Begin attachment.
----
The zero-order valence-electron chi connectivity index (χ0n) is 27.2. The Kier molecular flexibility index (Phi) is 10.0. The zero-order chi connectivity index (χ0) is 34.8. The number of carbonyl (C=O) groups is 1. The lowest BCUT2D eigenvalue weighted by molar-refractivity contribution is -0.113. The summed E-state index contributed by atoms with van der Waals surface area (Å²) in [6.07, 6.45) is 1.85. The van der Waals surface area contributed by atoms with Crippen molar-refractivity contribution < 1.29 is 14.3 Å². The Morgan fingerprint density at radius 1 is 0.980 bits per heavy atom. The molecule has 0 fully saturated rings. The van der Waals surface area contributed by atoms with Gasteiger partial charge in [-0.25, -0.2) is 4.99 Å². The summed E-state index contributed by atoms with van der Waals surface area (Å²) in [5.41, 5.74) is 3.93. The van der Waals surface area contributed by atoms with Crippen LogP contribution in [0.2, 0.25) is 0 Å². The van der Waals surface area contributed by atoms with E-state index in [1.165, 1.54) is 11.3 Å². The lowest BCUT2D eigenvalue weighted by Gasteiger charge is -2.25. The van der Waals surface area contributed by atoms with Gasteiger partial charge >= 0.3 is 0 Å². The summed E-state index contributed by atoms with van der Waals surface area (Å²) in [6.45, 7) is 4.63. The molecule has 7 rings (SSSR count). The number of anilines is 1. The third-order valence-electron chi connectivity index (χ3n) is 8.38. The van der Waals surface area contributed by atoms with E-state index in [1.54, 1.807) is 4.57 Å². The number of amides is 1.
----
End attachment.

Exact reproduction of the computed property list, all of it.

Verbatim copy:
The zero-order valence-electron chi connectivity index (χ0n) is 27.2. The Kier molecular flexibility index (Phi) is 10.0. The zero-order chi connectivity index (χ0) is 34.8. The number of carbonyl (C=O) groups is 1. The lowest BCUT2D eigenvalue weighted by molar-refractivity contribution is -0.113. The summed E-state index contributed by atoms with van der Waals surface area (Å²) in [6.07, 6.45) is 1.85. The van der Waals surface area contributed by atoms with Crippen molar-refractivity contribution < 1.29 is 14.3 Å². The Morgan fingerprint density at radius 1 is 0.980 bits per heavy atom. The molecule has 0 fully saturated rings. The van der Waals surface area contributed by atoms with Gasteiger partial charge in [-0.25, -0.2) is 4.99 Å². The summed E-state index contributed by atoms with van der Waals surface area (Å²) in [5.41, 5.74) is 3.93. The van der Waals surface area contributed by atoms with Crippen LogP contribution in [0.2, 0.25) is 0 Å². The van der Waals surface area contributed by atoms with E-state index in [1.165, 1.54) is 11.3 Å². The lowest BCUT2D eigenvalue weighted by Gasteiger charge is -2.25. The van der Waals surface area contributed by atoms with Gasteiger partial charge >= 0.3 is 0 Å². The summed E-state index contributed by atoms with van der Waals surface area (Å²) in [6.45, 7) is 4.63. The molecule has 7 rings (SSSR count). The number of anilines is 1. The third-order valence-electron chi connectivity index (χ3n) is 8.38. The van der Waals surface area contributed by atoms with E-state index in [1.54, 1.807) is 4.57 Å². The number of amides is 1.